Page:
As from Sunday 28 June to Sunday 5th July 2020, most areas in the south, centre and northern areas of the country are expected to mostly experience cool to cold and cloudy to partly cloudy weather conditions associated with fog, drizzle and rain-showers particularly over high ground and lakeshore areas, with Mwera winds over lake water bodies. This is due to invasion of cool and moist easterly and south easterly airflow induced by a series of high pressure systems passing over the south east coast of South Africa.
The weather pattern is to be further influenced by local factors such as high ground, hills and mountains and water bodies such as lakes over the country.
During the past week of 21 to 28 June 2020 lowest minimum temperatures of 2.8 and 6.1 degrees Celsius were experienced at Kasungu National Park and Mzuzu Airport respectively, on 21 June 2020.
During this June the amount of heat energy that Malawi receives daily from the sun will continue to be low as the position of the sun is still close to the Tropic of Cancer in the northern hemisphere on but on its journey back to the Southern hemisphere and therefore is Malawi still experiencing shortest days and longest nights. This will result in chilly weather conditions to continue due loss of more energy during night time and morning hours than during daytime.
As temperatures keep on dropping, the general public is advised to eat well particularly energy giving foods, to wear layers of lightweight clothing, gloves, scarfs and hats wherever necessary to stay warm and prevent loss of body heat and hypothermia which is a potentially dangerous drop in body temperature whose warning symptoms are feeling miserably cold and cause uncontrollable severe shivering usually caused by prolonged exposure to cold temperatures by staying indoors. Space heaters should be placed on a level hard surface and away from any flammable items such as paper, clothing, bedding, curtains or rugs. Space heaters should be turned off and fireplace embers be put out before going to bed. Use a glass or metal fire screen on fireplaces large enough to catch sparks and rolling logs. Rooms should have smoke alarms install. Avoid breathing in cold air which can trigger asthma attacks, sore throat and catching cold or flu. Watch for frostbite symptoms which can lead to deep frostbite and move to warmer place immediately. Maintain regular contact with vulnerable people to be at risk in cold weather and ensure they have access to warm food or drinks and are managing to heat their home adequately.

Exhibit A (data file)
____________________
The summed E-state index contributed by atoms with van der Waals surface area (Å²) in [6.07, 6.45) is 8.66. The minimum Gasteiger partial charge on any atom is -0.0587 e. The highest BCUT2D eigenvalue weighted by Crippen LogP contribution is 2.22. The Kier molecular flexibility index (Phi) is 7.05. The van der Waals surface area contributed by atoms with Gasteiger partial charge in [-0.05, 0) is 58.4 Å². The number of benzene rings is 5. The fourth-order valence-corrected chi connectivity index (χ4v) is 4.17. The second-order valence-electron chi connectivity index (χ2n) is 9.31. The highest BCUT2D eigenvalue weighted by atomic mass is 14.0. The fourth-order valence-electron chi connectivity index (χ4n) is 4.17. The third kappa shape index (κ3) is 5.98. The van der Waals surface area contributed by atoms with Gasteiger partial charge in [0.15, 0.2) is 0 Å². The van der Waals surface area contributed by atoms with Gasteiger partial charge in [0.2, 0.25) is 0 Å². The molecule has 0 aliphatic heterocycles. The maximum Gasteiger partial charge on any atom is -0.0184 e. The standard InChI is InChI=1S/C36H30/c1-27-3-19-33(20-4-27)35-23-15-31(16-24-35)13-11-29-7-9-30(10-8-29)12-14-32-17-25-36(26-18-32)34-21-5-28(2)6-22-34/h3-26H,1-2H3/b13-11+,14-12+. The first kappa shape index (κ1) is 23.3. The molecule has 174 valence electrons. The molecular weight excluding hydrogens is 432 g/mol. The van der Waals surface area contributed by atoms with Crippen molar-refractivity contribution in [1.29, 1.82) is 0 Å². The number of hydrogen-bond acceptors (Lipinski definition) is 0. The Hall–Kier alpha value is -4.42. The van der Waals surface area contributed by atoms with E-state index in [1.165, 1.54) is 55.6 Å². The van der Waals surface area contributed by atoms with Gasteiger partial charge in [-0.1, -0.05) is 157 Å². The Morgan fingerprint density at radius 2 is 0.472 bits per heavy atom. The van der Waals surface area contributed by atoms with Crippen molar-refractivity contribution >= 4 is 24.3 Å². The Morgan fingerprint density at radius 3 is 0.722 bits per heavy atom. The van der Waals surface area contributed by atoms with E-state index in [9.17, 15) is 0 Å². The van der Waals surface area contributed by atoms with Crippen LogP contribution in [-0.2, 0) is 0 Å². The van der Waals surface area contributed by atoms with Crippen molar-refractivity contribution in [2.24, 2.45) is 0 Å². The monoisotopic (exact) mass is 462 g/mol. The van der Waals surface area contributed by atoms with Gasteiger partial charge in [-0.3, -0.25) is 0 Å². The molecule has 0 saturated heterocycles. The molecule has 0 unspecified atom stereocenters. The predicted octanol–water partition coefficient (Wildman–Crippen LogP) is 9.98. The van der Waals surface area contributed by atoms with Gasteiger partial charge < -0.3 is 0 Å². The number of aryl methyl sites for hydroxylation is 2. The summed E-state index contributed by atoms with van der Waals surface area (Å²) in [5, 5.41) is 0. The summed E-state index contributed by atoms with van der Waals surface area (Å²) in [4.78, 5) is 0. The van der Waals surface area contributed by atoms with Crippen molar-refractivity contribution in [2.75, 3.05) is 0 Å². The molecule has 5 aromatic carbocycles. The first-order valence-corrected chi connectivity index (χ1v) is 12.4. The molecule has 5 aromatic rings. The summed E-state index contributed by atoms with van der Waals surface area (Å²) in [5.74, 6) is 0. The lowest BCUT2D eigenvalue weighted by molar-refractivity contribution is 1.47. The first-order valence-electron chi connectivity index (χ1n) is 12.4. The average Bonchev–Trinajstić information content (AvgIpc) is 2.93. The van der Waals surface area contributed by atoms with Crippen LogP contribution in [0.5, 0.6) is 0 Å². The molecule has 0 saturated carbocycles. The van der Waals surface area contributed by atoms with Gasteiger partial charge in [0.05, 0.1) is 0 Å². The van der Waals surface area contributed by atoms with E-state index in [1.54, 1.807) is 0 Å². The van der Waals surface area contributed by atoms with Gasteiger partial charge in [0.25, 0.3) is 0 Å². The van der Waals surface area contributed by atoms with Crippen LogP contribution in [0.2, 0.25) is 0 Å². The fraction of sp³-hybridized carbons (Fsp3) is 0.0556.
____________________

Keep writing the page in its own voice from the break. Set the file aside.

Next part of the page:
The public is advised to be weather-ready and weather-wise by religiously paying attention to the continuously available daily and weekly weather updates from the Department of Climate Change and Meteorological Services to ensure seamless use of weather information on all timescales in order to be kept safe from any weather related threats.
Issued by: Jolamu Nkhokwe
Director of Climate Change and Meteorological Services
Ministry of Environment, Tourism and Wildlife
Sunday 28 June 2020